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patterns of ink

How fruitless to be ever thinking yet never embrace a thought... to have the power to believe and believe it's all for naught. I, too, have reckoned time and truth (content to wonder if not think) in metaphors and meaning and endless patterns of ink. Perhaps a few may find their way to the world where others live, sharing not just thoughts I've gathered but those I wish to give. Tom Kapanka

Sunday, November 14, 2010

Just Another Night at the Museum

In the previous post, I explained that education is more effective when the lives of students, parents, and teachers overlap like Venn diagrams. Friday night was just one of the many examples of this at our school.

 [Double-click on photos to enlarge. Kala M.was a WWI nurse.]

Way back in 2002, we had our first Sadie Hawkins Party. These are thematic “costume” events where the girls ask the boys (although, the vast majority of students just go as groups of friends). I remember that first year because Emily asked Keith—five years later they were married. Wow! Some party!

[Hey, that's the nick-name of one of our foreign-exchange senior from Korea, enjoyed her role as Sacagawea. She was one of the  seniors who organized this evening.]

Anyway, the theme that year was true to the original Sadie Hawkins (i.e. L’il Abner) and the kids dressed up as hillbillies. Other themes through the years have included: “Old West,” “Lord of the Rings,” Hoe Down in a Barn,” “South of the Border,” Fifties “Sock Hop,” “Roaring Twenties, “Mystery Dinner Theater, and so on. But this year’s theme, I must say, was pretty clever.

 [Mr. and Mrs. C. were Grant Wood's "American Gothic." I caught myslef singing that old New Country Corn Flakes commercial from 1967.]

It was “A Night at the Museum,” based loosely on the Ben Stiller movies, but some of the kids broadened the concept to wax museums and came as famous people who were not in the movie.

[Mr. and Mrs. W. were Bonnie and Clyde. Grand Haven was the scene of a famous bank robbery in 1934, but it was not Bonnie and Clyde.]

The Senior Class organizes the event, and the details are usually kept secret. They typically start at the school and go from there to an unknown destination. This we booked an actual museum in Grand Haven.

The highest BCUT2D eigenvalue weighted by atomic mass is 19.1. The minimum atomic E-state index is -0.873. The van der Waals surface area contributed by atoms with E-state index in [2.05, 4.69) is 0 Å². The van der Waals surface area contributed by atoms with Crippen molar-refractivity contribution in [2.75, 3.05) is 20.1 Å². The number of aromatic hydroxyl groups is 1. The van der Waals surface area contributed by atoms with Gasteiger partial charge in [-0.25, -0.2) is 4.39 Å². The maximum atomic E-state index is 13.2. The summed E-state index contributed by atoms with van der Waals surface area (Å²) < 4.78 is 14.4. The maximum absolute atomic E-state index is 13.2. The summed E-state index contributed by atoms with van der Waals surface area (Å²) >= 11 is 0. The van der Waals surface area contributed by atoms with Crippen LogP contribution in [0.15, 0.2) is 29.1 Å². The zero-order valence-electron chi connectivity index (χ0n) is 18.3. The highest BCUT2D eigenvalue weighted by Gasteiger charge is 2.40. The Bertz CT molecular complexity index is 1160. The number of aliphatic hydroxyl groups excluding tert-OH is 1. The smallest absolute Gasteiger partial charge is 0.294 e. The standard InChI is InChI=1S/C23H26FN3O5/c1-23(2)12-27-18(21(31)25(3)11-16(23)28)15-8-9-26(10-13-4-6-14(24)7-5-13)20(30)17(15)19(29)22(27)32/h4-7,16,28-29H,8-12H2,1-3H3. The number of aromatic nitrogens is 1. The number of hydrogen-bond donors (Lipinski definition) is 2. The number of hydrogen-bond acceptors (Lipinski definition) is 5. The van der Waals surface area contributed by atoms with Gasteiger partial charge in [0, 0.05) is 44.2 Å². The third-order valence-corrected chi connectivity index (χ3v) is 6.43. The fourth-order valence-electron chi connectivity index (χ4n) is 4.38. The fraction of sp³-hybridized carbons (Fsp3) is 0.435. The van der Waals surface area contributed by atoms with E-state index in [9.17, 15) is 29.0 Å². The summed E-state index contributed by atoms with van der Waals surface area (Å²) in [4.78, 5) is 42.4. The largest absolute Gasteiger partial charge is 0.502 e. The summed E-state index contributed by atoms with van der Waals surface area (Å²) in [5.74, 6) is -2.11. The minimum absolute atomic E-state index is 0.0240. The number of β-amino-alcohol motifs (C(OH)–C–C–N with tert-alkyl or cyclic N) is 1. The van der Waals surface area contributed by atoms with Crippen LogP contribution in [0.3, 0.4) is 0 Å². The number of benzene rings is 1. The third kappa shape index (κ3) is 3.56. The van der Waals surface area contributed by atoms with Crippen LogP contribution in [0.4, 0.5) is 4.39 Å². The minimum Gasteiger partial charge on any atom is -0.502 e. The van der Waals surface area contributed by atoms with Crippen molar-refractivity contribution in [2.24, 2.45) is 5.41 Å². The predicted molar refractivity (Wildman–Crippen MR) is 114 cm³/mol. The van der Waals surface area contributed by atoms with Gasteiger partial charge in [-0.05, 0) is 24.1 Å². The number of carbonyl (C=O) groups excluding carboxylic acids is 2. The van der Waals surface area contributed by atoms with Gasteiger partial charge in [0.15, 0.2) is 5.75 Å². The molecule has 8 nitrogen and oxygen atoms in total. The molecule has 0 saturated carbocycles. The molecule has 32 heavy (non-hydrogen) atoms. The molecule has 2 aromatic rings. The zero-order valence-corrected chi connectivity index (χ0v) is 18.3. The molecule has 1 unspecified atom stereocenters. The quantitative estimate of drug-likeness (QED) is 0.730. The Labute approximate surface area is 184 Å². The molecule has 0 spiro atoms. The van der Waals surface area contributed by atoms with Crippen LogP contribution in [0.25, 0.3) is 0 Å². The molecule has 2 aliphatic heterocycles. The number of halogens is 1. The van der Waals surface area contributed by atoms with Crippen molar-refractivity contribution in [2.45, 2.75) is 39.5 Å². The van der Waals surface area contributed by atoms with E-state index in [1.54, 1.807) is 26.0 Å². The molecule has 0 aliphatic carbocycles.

[Mr. and Mrs. S. were lumberjacks.] This area of West Michigan experienced its greatest growth in the late 19th Century lumber boom. Most of the lumber used to rebuild Chicago after the great fire came from West Michigan. There were more great costumed characters than I have photos to show, but all of the students also came in historic costumes.
We called several museums, but most were not too keen on the idea of having 60 high school kids, parents and, teachers take over their historical displays. So we were thrilled when the curator of the Tri-Cities HIstorical Museum okayed the idea.

[David E. ran a 19th Century mercantile clerk.] Each museum character had clues and puzzle pieces that prompted nine teams of students through the whole museum.

The teachers and seniors dressed up as historic people and took our poses before the bus arrived. Once the students arrived, a variety of scavenger hunts and other games began that allowed the posed characters to come to life and join in the fun. I was Teddy Roosevelt.

I painted my beard with cover-up make-up and darkened my mustache. From a distance it looked okay. Up close, it looked weird, but it was fun.

[Ben S. and Mitch N. were Lewis and Clark.]

Three hours later, the curator came back. (Yes, believe it or not they trusted the whole museum to our care. Of course, there were security cameras all over the place, but honestly, the students showed respect throughout the evening and meal.)

One of the adults, said as we were cleaning up and getting ready to leave. “It’s great to see kids who know how to have good clean fun.”

Thank you Tri-Cities Historical Museum!


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